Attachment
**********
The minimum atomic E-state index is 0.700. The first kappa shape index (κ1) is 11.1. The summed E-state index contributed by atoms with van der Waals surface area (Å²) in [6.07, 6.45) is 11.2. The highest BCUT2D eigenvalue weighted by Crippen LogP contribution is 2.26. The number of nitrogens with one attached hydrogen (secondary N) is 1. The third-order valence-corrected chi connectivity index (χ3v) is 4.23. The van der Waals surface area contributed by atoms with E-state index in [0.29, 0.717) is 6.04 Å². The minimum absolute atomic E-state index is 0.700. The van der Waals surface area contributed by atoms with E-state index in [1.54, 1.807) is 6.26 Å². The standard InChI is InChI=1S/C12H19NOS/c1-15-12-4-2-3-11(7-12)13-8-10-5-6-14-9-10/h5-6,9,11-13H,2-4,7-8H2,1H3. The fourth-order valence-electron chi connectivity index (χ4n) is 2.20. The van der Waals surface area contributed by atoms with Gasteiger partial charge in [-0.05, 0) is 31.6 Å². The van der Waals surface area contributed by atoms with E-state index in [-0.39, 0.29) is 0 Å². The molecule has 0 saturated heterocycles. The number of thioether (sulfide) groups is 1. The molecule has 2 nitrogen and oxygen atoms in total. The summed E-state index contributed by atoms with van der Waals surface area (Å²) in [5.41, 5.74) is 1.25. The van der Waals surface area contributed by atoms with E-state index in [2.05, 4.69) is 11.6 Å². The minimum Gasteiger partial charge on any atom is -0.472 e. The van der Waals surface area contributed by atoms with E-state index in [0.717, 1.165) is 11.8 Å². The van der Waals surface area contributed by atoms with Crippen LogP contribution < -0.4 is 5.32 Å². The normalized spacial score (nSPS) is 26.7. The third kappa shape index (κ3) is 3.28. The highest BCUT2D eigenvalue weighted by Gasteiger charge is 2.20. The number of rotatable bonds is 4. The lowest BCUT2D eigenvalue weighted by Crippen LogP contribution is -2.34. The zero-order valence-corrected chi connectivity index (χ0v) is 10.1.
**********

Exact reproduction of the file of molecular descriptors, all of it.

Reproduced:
The minimum atomic E-state index is 0.700. The first kappa shape index (κ1) is 11.1. The summed E-state index contributed by atoms with van der Waals surface area (Å²) in [6.07, 6.45) is 11.2. The highest BCUT2D eigenvalue weighted by Crippen LogP contribution is 2.26. The number of nitrogens with one attached hydrogen (secondary N) is 1. The third-order valence-corrected chi connectivity index (χ3v) is 4.23. The van der Waals surface area contributed by atoms with E-state index in [0.29, 0.717) is 6.04 Å². The minimum absolute atomic E-state index is 0.700. The van der Waals surface area contributed by atoms with E-state index in [1.54, 1.807) is 6.26 Å². The standard InChI is InChI=1S/C12H19NOS/c1-15-12-4-2-3-11(7-12)13-8-10-5-6-14-9-10/h5-6,9,11-13H,2-4,7-8H2,1H3. The fourth-order valence-electron chi connectivity index (χ4n) is 2.20. The van der Waals surface area contributed by atoms with Gasteiger partial charge in [-0.05, 0) is 31.6 Å². The van der Waals surface area contributed by atoms with E-state index in [-0.39, 0.29) is 0 Å². The molecule has 0 saturated heterocycles. The number of thioether (sulfide) groups is 1. The molecule has 2 nitrogen and oxygen atoms in total. The summed E-state index contributed by atoms with van der Waals surface area (Å²) in [5.41, 5.74) is 1.25. The van der Waals surface area contributed by atoms with E-state index in [2.05, 4.69) is 11.6 Å². The minimum Gasteiger partial charge on any atom is -0.472 e. The van der Waals surface area contributed by atoms with E-state index in [0.717, 1.165) is 11.8 Å². The van der Waals surface area contributed by atoms with Crippen LogP contribution < -0.4 is 5.32 Å². The normalized spacial score (nSPS) is 26.7. The third kappa shape index (κ3) is 3.28. The highest BCUT2D eigenvalue weighted by Gasteiger charge is 2.20. The number of rotatable bonds is 4. The lowest BCUT2D eigenvalue weighted by Crippen LogP contribution is -2.34. The zero-order valence-corrected chi connectivity index (χ0v) is 10.1.